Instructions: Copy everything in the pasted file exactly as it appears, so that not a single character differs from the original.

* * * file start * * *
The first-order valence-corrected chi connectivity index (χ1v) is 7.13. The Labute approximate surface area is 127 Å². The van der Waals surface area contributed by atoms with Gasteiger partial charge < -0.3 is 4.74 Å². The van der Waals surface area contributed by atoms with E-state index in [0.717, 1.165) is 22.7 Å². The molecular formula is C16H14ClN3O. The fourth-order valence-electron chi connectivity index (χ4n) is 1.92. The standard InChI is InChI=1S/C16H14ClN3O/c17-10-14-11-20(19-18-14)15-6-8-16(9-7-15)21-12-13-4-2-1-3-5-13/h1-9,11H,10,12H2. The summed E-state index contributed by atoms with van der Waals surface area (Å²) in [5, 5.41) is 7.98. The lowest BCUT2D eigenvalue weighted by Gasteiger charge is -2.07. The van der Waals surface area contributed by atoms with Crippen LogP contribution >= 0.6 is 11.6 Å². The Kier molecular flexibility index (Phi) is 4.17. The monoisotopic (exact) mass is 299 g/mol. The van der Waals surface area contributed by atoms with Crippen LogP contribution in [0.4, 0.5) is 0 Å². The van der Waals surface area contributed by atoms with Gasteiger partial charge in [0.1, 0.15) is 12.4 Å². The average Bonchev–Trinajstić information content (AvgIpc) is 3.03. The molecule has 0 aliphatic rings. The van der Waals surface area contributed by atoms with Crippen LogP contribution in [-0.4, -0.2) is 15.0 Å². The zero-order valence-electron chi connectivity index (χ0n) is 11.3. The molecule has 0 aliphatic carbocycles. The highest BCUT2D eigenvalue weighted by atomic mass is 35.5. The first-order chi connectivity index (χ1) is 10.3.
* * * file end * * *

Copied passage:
The first-order valence-corrected chi connectivity index (χ1v) is 7.13. The Labute approximate surface area is 127 Å². The van der Waals surface area contributed by atoms with Gasteiger partial charge < -0.3 is 4.74 Å². The van der Waals surface area contributed by atoms with E-state index in [0.717, 1.165) is 22.7 Å². The molecular formula is C16H14ClN3O. The fourth-order valence-electron chi connectivity index (χ4n) is 1.92. The standard InChI is InChI=1S/C16H14ClN3O/c17-10-14-11-20(19-18-14)15-6-8-16(9-7-15)21-12-13-4-2-1-3-5-13/h1-9,11H,10,12H2. The summed E-state index contributed by atoms with van der Waals surface area (Å²) in [5, 5.41) is 7.98. The lowest BCUT2D eigenvalue weighted by Gasteiger charge is -2.07. The van der Waals surface area contributed by atoms with Crippen LogP contribution >= 0.6 is 11.6 Å². The Kier molecular flexibility index (Phi) is 4.17. The monoisotopic (exact) mass is 299 g/mol. The van der Waals surface area contributed by atoms with Crippen LogP contribution in [0.4, 0.5) is 0 Å². The van der Waals surface area contributed by atoms with Gasteiger partial charge in [0.1, 0.15) is 12.4 Å². The average Bonchev–Trinajstić information content (AvgIpc) is 3.03. The molecule has 0 aliphatic rings. The van der Waals surface area contributed by atoms with Crippen LogP contribution in [-0.4, -0.2) is 15.0 Å². The zero-order valence-electron chi connectivity index (χ0n) is 11.3. The molecule has 0 aliphatic carbocycles. The highest BCUT2D eigenvalue weighted by atomic mass is 35.5. The first-order chi connectivity index (χ1) is 10.3.